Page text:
I just went out to start my car. Humming a merry post-Christmas tune and noting the clear frosty air, I planned to do a few errands. I put the key in the ignition and turned it, and heard that one and only sound of silence that I fills me with dread: the sound of no click, no whir, no hum rhum. It’s just the sound of a key turning and then, nothingness. I hate that sound, or non sound as the case may be.
I can remember my father kicking the tires of our old Army surplus Jeep and shrieking unprintable words as it sat on our driveway, refusing to make a sound. We stood on the driveway contemplating the approaching temper tantrum. He was going to be late for work; we were going to be late for school; nobody was going to be happy. I can hear him complaining to my mother that the “stupid car” wouldn’t start if it was one or more degrees below zero, which was always.
I see it as one of the stages of winter. The earlier, nicer stages, which we passed some time ago, involve the great feeling of bundling up. My flannel-lined snow pants feel so good against my skin. My gloves within mittens keep my fingers toasty warm even though it takes me 10 minutes to get my seatbelt to click while wearing my bulky finger ware. My fleece hat that flattens out any bounce in my hair while at the same time making me look like an alien visitor, feels so snug on my ears. The extra long scarf winds around my head making sure to cover both my nose and mouth, leaving only my eyes exposed to the frigid air. And my knee-length down parka completes the job.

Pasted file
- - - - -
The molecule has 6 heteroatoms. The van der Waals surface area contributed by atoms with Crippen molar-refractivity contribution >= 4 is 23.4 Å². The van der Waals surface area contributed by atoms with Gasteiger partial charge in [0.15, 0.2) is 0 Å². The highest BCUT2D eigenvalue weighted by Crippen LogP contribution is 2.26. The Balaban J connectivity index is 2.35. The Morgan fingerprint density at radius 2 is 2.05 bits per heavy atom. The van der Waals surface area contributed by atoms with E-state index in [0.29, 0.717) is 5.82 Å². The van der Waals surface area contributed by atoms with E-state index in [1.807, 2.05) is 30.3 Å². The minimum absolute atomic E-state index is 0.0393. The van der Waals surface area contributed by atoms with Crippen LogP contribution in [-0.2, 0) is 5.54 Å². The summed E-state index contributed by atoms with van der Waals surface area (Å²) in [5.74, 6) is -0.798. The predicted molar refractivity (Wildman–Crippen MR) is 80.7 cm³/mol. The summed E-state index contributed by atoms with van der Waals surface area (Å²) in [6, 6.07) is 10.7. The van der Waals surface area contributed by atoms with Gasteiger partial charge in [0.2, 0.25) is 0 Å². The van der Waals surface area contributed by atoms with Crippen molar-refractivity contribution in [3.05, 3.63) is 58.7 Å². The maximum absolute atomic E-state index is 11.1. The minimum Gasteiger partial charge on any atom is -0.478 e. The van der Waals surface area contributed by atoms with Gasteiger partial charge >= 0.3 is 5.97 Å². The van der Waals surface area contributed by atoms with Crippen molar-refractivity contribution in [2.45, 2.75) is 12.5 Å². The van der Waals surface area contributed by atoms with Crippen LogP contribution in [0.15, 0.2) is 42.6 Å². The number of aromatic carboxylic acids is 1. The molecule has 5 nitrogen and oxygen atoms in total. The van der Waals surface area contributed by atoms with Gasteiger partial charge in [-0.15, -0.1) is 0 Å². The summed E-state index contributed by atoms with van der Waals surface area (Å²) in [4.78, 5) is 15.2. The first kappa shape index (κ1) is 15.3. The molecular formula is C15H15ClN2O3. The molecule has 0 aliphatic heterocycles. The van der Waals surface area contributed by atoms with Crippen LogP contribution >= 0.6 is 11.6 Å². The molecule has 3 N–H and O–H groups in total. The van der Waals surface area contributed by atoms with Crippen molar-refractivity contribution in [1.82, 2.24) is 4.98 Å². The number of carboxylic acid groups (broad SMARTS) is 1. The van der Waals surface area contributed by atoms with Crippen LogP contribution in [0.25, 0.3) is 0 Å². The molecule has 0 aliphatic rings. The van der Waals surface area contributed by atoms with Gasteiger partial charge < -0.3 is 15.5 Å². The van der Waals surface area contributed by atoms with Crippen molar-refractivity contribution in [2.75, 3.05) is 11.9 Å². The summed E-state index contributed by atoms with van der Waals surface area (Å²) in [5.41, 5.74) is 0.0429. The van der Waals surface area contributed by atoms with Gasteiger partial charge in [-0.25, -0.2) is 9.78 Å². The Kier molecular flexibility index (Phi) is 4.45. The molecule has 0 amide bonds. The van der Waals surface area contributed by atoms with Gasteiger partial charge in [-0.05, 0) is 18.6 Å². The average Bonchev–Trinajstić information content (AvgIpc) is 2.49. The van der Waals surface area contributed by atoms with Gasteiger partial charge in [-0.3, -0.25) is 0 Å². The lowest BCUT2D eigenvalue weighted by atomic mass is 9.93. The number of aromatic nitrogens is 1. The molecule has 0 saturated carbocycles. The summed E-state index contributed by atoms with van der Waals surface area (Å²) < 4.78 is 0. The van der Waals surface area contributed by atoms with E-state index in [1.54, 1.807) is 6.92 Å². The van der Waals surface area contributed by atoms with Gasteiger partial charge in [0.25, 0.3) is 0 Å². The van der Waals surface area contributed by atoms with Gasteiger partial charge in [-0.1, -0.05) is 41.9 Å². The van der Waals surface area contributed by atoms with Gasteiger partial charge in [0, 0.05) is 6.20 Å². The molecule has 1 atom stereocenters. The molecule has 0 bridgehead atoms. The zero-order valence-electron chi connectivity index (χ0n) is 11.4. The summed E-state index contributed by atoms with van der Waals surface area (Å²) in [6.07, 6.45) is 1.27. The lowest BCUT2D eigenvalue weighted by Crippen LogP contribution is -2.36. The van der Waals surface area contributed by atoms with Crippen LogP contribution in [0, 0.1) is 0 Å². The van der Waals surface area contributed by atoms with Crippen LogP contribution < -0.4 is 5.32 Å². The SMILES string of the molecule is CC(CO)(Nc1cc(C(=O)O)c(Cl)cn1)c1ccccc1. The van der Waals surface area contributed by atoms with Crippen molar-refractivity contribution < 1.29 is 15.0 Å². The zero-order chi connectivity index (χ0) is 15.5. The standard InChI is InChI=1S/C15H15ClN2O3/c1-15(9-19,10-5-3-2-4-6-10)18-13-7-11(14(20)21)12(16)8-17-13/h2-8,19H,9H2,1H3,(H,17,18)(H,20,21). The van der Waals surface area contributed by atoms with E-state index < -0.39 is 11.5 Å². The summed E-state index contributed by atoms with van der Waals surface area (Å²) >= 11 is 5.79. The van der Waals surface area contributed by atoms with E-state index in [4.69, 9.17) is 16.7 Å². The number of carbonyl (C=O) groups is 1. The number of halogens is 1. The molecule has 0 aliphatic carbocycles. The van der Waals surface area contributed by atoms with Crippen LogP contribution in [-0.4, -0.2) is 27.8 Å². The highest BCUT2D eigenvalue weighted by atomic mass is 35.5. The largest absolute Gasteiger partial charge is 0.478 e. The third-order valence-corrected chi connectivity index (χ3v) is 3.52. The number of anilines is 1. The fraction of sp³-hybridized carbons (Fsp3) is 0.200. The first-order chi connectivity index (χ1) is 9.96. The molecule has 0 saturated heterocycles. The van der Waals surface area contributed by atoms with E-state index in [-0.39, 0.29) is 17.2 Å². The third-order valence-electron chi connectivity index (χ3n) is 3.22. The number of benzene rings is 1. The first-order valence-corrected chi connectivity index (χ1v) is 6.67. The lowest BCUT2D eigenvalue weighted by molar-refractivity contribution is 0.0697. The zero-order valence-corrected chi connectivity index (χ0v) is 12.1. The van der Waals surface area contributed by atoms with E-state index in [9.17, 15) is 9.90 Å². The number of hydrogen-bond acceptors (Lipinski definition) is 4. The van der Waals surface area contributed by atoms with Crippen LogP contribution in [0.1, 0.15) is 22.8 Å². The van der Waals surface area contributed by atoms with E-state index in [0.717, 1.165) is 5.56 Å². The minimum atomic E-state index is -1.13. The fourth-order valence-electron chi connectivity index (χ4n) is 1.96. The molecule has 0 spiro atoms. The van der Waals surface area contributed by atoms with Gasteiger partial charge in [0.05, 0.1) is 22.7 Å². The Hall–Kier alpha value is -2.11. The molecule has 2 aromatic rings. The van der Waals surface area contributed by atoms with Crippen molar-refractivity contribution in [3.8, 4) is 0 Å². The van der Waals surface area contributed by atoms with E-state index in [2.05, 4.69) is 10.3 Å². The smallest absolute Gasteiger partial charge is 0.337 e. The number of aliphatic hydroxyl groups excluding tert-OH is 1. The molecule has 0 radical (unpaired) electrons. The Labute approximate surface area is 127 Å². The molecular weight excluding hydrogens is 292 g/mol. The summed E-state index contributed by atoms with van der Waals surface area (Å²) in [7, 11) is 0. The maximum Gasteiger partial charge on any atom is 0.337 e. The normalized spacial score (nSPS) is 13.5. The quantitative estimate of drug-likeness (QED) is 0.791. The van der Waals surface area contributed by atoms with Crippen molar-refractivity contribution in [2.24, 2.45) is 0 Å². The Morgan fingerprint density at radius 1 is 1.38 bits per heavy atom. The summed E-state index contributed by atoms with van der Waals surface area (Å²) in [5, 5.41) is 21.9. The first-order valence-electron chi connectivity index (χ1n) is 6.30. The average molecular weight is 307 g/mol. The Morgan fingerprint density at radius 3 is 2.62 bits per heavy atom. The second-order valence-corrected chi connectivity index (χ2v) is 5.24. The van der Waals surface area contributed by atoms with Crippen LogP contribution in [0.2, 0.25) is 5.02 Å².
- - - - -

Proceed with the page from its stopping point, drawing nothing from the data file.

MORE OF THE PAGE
The few snow storms we’ve had so far have been easy on us. An 8-incher is a piece of cake to clear from the driveway and sweep off the deck. The snow blower is savoring its new sparkplugs and seems downright happy to do its job. There’s plenty of wood in the cellar and the oil burner absolutely springs to action when we are impatient to get the chill out of the air. The ice has been salted and melted and has so far been manageable.
So, what’s with this stupid car? Nobody can find anything wrong with it, except that it chooses not to start every now and then, especially when it’s one or more degrees below zero. When we bought this vehicle we were told that it’s first home had been in Arizona, the used-car buyer’s dream: no rust. But maybe it developed a taste for the warm dry air before its relocation and can’t appreciate the colder temperatures,
At this stage of winter I think we’re going to have to do the unthinkable: buy some jumper cables. Up to now we’ve taken advantage of our generous neighbor who gets the silent creature to respond with a stern look and a jump from his well-behaved red pickup.